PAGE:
I came across Romanian photographer Mihaela Noroc’s work today, when her project “Atlas of Beauty” was featured in an online article from cnn. Noroc has travelled the globe in order to capture the face of beauty, which just goes to prove that beauty is not defined by one singular definition, race, culture, country, or ethnicity and is not bound by any walls society tries to put up. Noroc who has travelled to 37 countries thus far, travelling on her own expenses, but hopes to continue working on her project through donations. (FYI: you can donate here if interested) Noroc is also active on instagram and facebook.
As a woman of color, this project excites me so much. I grew up in a generation where black and hispanic faces were only slowly making their way on television and asians were really no where to be seen, save in extremely stereotypical roles with clanging gongs following every entrance and exit made by said character. And although we are still not where we should be as a society, today there are at least a few asian faces that I can look to in Western cinema and television.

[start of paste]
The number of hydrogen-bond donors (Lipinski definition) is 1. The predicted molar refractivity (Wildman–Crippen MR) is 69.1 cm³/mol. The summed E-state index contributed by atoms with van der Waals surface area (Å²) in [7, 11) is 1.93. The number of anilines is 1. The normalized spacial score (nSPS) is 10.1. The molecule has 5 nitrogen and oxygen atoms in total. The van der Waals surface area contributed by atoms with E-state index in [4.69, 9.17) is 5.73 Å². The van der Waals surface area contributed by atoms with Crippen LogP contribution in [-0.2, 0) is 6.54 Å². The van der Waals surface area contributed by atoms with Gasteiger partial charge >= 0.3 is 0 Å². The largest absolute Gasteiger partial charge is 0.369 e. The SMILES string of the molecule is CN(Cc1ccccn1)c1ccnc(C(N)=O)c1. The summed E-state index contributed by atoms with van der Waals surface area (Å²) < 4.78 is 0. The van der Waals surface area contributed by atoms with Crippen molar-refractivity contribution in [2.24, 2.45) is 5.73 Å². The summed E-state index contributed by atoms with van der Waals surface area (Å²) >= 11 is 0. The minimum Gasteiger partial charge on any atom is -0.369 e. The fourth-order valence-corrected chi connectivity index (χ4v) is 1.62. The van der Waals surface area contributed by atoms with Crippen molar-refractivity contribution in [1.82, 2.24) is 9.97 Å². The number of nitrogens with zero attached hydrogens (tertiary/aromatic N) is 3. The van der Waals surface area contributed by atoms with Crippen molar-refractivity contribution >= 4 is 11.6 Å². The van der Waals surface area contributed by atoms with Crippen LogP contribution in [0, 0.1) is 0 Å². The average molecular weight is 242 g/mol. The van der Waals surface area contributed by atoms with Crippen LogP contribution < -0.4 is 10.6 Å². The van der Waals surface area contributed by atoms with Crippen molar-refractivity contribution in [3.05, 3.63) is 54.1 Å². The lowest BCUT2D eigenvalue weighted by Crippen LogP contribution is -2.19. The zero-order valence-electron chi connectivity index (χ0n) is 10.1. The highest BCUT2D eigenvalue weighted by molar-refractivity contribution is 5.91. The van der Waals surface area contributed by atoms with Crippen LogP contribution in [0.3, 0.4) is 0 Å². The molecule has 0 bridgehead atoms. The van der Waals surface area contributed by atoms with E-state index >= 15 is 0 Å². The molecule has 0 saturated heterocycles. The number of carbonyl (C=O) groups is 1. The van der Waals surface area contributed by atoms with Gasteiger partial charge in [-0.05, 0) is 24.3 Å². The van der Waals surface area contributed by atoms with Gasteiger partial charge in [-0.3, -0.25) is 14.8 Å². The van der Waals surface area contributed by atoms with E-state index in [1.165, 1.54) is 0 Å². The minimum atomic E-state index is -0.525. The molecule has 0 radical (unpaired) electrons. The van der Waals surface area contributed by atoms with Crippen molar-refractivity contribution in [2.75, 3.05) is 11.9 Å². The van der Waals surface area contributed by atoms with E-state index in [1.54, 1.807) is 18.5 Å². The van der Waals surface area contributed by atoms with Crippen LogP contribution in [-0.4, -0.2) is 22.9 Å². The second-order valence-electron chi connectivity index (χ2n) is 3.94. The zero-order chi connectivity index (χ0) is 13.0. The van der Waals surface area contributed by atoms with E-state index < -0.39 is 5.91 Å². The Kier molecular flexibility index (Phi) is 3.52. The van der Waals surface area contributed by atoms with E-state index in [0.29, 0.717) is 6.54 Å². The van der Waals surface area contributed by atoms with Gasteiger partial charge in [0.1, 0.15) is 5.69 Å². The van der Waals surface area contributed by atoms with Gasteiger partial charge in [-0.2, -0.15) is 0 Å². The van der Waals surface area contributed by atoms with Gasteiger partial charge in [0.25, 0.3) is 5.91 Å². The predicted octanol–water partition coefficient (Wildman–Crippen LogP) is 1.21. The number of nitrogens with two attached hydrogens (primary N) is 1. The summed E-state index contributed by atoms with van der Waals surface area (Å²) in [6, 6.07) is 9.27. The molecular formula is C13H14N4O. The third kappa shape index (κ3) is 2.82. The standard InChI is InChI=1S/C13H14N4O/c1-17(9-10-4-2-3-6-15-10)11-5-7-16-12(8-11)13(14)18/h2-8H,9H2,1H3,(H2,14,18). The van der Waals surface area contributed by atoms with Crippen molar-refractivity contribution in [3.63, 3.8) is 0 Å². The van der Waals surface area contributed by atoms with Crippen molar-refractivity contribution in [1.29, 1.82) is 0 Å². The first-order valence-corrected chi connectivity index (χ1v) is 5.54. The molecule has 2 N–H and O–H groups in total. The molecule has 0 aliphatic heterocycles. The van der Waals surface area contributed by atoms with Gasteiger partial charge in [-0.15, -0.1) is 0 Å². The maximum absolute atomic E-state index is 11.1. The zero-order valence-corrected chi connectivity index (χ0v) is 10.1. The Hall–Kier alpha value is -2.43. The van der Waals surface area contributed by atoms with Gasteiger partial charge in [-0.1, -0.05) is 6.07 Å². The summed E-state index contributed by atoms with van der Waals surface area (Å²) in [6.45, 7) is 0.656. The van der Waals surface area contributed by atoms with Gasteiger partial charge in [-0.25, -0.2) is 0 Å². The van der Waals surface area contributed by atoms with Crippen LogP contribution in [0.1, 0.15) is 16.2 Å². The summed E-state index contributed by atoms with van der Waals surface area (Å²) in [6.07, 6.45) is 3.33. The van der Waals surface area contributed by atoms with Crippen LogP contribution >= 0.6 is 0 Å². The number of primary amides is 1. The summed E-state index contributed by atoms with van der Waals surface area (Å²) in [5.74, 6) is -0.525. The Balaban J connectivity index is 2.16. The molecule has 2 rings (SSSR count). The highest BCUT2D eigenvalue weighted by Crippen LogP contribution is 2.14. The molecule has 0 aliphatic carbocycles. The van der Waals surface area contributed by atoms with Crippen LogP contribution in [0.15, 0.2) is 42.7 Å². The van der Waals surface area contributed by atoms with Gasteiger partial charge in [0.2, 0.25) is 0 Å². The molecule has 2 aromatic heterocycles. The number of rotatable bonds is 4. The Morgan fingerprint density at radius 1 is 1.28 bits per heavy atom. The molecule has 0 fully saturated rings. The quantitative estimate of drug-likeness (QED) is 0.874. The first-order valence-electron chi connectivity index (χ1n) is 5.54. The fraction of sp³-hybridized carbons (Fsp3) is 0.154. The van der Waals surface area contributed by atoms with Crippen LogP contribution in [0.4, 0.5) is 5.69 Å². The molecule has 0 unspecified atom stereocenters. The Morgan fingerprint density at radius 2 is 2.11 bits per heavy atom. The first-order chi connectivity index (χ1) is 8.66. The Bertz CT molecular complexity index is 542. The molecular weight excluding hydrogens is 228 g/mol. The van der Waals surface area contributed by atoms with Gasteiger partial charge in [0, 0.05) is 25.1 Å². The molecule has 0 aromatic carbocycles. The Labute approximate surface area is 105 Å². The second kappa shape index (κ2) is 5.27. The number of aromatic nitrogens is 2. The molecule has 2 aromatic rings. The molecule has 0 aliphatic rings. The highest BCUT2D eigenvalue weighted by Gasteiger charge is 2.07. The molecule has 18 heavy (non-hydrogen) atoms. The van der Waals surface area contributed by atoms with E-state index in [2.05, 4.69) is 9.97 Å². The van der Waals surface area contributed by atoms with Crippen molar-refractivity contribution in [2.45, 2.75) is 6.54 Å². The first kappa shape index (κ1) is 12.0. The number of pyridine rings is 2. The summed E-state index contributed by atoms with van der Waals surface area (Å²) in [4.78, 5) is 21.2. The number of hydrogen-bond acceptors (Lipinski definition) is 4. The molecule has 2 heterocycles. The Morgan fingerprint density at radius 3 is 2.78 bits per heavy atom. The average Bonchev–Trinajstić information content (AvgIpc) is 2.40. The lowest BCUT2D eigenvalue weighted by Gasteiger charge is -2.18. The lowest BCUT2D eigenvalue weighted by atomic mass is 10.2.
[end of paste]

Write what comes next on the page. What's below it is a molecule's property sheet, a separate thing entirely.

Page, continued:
But let me rewind and explain why it is so detrimental to not be able to see yourself represented in your own country – your own culture. As a minority, I can tell you why I never found myself to be beautiful as a child. It is because I was never shown examples of beautiful asian women. I was only confronted with blond haired blue eyed girls gracing the page of seventeen magazine – which clearly didn’t do anything to help me learn to apply makeup on my asian eyes. Because of this, my brain made the connection that blonde haired blue eyed women were beautiful (they are!) but the thought process ended there. Had I were also to have seen faces of other races as well I would have thought – wow, WOMEN are just goddamned stunning. Instead, I turned to Asian cinema and music for much of my adolescence in order to look for female role models who looked like me. And although I am happy to have had that source, I would have been happier encountering those faces on MY television in America, instead of having to go out of my own culture – which, by the way does actually consist of an array of different faces, despite being grossly misrepresented in the media.
I love Noroc’s project because it allows all women to find their own beauty in all of these women. It breaks down walls and standards of what we are told is beautiful, and what we may have even been brainwashed into thinking is beautiful. Because every single goddamned one of the women in Noroc’s project are beautiful and strong. This is not a superficial representation of women as objects to look at, but an empowering project which can help all women to grow to look happily at what they see when they look into a mirror and see themselves staring back at them – hopefully this time with a smile on their face.